The merry pranksters

The merry pranksters

A unique American group specialises in performing unexpected stunts in public. They're in Hong Kong, so get ready for some harmless fun,


Improv Everywhere's "twins" stunt on a train
Improv Everywhere's "twins" stunt on a train
Photos: Improv Everywhere
Black Friday, the day after Thanksgiving, means mega sales and noisy crowds at department stores across the US. But a small "dollar store" in New York wasn't expecting a mad dash - so employees were shocked to find a crowd of people camped outside, waiting for the shop to open.

It was all just a prank - the latest light-hearted stunt by Improv Everywhere. The New York-based group, founded by actor and comedian Charlie Todd, is most famous for staging the annual No Pants Subway Ride. On one winter's day every year since 2002, bemused commuters around the world have witnessed people riding trains in their underwear. Other pranks have included members of the group showing up on a beach in September in tuxedos and evening wear instead of bathing suits, and freezing in place at the exact moment in New York's Grand Central Station.

Now Todd is ready to pull some stunts in Hong Kong. We don't want to give the details away, but expect something cool and fun this week at Pacific Place in Admiralty.

The goal of Improv Everywhere is to show that a prank doesn't have to humiliate or embarrass people. Todd's "missions", as he calls his stunts, seek to make people laugh or stop to notice the world around them.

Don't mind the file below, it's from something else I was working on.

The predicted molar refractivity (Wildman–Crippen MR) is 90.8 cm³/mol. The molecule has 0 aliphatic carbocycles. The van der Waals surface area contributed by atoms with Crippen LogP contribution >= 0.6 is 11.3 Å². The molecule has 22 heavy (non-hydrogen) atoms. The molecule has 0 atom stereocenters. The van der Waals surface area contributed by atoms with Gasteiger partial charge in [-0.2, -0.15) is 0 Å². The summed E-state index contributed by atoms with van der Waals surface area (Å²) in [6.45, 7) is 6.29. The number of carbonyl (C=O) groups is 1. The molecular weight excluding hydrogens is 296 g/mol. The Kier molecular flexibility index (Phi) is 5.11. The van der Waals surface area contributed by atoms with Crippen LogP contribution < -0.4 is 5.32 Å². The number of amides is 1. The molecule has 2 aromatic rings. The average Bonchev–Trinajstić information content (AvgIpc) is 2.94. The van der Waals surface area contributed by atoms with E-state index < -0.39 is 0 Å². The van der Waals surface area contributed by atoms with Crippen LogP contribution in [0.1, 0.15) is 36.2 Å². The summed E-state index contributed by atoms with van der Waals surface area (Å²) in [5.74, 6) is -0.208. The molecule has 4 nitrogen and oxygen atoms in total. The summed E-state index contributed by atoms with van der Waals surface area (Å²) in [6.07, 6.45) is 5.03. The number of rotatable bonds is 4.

The idea was born in 2001. Todd was in a bar with friends, and on a whim pretended to be musician Ben Folds. For three hours, he signed autographs, posed for photos, and accepted free drinks without revealing the hoax.

The experience taught him the creative potential of public spaces, including shopping malls, trains, and pavements. "Public spaces can and should be a venue for comedy and art," he says. "You should not need somebody's permission to do something fun and harmless.

"As a comedian and actor fresh out of college and new to New York, I discovered I could create my own performances rather than wait around for someone to give me a chance."

His core team - or "senior agents", as he calls them - are a handful of professional comedians Todd met while studying. But when it comes to larger "missions" (his No Pants Subway Ride this year involved 4,000 people), he invites like-minded citizens to join in.

Fun or chaos? Todd says he doesn't seek to break the law, but at times he's landed in trouble.

In 2005, rock band U2 held a concert in New York. Todd staged a fake U2 gig on his rooftop - which happened to be just across from the real venue - an hour before the actual concert. Thousands of fans stopped dead in their tracks on their way to the stadium.

The police intervened and Todd was arrested. "We've been asked to leave before a mission is completed, but that was the only time we had been handcuffed," he recalls, adding it's still one of his favourite pranks.

What started spontaneously has since become a global phenomenon. The video of his "Frozen Grand Central Station" stunt has gone viral.

"We have people in hundreds of cities around the world replicating it, doing their own versions. We are very proud," he says.

To witness Improv Everywhere's in action, hang around the area outside Starbucks at Pacific Place at 12.30pm and 4.30pm from December 6-9 and 13-16.

Black tie beach day



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